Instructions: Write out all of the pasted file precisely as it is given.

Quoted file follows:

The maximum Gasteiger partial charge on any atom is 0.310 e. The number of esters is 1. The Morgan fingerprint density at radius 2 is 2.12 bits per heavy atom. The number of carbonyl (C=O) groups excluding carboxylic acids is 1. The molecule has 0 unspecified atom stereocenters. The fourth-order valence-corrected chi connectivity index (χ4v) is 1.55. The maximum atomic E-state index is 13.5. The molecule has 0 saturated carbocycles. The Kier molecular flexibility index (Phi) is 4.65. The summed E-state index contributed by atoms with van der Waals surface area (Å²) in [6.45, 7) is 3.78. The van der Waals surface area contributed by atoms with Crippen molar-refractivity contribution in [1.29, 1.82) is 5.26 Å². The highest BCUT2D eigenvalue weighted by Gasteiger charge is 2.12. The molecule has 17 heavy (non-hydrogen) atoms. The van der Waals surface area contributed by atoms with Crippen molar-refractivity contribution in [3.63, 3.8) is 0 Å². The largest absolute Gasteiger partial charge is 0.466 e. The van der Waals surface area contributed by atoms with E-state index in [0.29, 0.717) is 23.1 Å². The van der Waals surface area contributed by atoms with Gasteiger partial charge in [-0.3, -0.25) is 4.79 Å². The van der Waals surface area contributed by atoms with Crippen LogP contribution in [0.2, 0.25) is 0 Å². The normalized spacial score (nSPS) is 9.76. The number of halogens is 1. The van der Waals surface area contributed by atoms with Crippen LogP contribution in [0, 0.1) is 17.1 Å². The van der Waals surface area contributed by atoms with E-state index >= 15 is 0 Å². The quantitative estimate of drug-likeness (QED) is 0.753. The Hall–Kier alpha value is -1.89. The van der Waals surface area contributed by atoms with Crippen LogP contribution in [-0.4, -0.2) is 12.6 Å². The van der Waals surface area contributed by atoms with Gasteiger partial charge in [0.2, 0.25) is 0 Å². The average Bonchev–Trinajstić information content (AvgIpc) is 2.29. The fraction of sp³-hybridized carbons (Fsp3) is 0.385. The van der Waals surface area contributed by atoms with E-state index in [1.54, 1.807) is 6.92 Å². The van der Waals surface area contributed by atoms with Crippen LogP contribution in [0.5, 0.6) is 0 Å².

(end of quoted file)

The maximum Gasteiger partial charge on any atom is 0.310 e. The number of esters is 1. The Morgan fingerprint density at radius 2 is 2.12 bits per heavy atom. The number of carbonyl (C=O) groups excluding carboxylic acids is 1. The molecule has 0 unspecified atom stereocenters. The fourth-order valence-corrected chi connectivity index (χ4v) is 1.55. The maximum atomic E-state index is 13.5. The molecule has 0 saturated carbocycles. The Kier molecular flexibility index (Phi) is 4.65. The summed E-state index contributed by atoms with van der Waals surface area (Å²) in [6.45, 7) is 3.78. The van der Waals surface area contributed by atoms with Crippen molar-refractivity contribution in [1.29, 1.82) is 5.26 Å². The highest BCUT2D eigenvalue weighted by Gasteiger charge is 2.12. The molecule has 17 heavy (non-hydrogen) atoms. The van der Waals surface area contributed by atoms with Crippen molar-refractivity contribution in [3.63, 3.8) is 0 Å². The largest absolute Gasteiger partial charge is 0.466 e. The van der Waals surface area contributed by atoms with E-state index in [0.29, 0.717) is 23.1 Å². The van der Waals surface area contributed by atoms with Gasteiger partial charge in [-0.3, -0.25) is 4.79 Å². The van der Waals surface area contributed by atoms with Crippen LogP contribution in [0.2, 0.25) is 0 Å². The normalized spacial score (nSPS) is 9.76. The number of halogens is 1. The van der Waals surface area contributed by atoms with Crippen LogP contribution in [0, 0.1) is 17.1 Å². The van der Waals surface area contributed by atoms with E-state index >= 15 is 0 Å². The quantitative estimate of drug-likeness (QED) is 0.753. The Hall–Kier alpha value is -1.89. The van der Waals surface area contributed by atoms with Crippen LogP contribution in [-0.4, -0.2) is 12.6 Å². The van der Waals surface area contributed by atoms with Gasteiger partial charge in [0.2, 0.25) is 0 Å². The average Bonchev–Trinajstić information content (AvgIpc) is 2.29. The fraction of sp³-hybridized carbons (Fsp3) is 0.385. The van der Waals surface area contributed by atoms with E-state index in [1.54, 1.807) is 6.92 Å². The van der Waals surface area contributed by atoms with Crippen LogP contribution in [0.5, 0.6) is 0 Å².